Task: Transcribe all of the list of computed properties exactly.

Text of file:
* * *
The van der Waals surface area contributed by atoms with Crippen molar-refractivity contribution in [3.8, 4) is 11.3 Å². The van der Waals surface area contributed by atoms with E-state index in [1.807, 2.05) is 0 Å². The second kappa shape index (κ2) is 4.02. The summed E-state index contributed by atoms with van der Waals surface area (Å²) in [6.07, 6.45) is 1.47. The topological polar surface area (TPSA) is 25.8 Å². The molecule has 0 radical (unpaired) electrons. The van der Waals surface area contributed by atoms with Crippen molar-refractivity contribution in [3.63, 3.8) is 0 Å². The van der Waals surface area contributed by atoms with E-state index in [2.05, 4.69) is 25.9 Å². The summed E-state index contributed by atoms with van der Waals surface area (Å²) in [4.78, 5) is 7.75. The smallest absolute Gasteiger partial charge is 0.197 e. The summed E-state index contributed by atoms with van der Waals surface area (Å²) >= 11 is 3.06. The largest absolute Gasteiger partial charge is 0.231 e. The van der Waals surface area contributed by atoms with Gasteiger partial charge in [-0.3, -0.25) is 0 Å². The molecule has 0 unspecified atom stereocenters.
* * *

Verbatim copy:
The van der Waals surface area contributed by atoms with Crippen molar-refractivity contribution in [3.8, 4) is 11.3 Å². The van der Waals surface area contributed by atoms with E-state index in [1.807, 2.05) is 0 Å². The second kappa shape index (κ2) is 4.02. The summed E-state index contributed by atoms with van der Waals surface area (Å²) in [6.07, 6.45) is 1.47. The topological polar surface area (TPSA) is 25.8 Å². The molecule has 0 radical (unpaired) electrons. The van der Waals surface area contributed by atoms with Crippen molar-refractivity contribution in [3.63, 3.8) is 0 Å². The van der Waals surface area contributed by atoms with E-state index in [2.05, 4.69) is 25.9 Å². The summed E-state index contributed by atoms with van der Waals surface area (Å²) in [4.78, 5) is 7.75. The smallest absolute Gasteiger partial charge is 0.197 e. The summed E-state index contributed by atoms with van der Waals surface area (Å²) >= 11 is 3.06. The largest absolute Gasteiger partial charge is 0.231 e. The van der Waals surface area contributed by atoms with Gasteiger partial charge in [-0.3, -0.25) is 0 Å². The molecule has 0 unspecified atom stereocenters.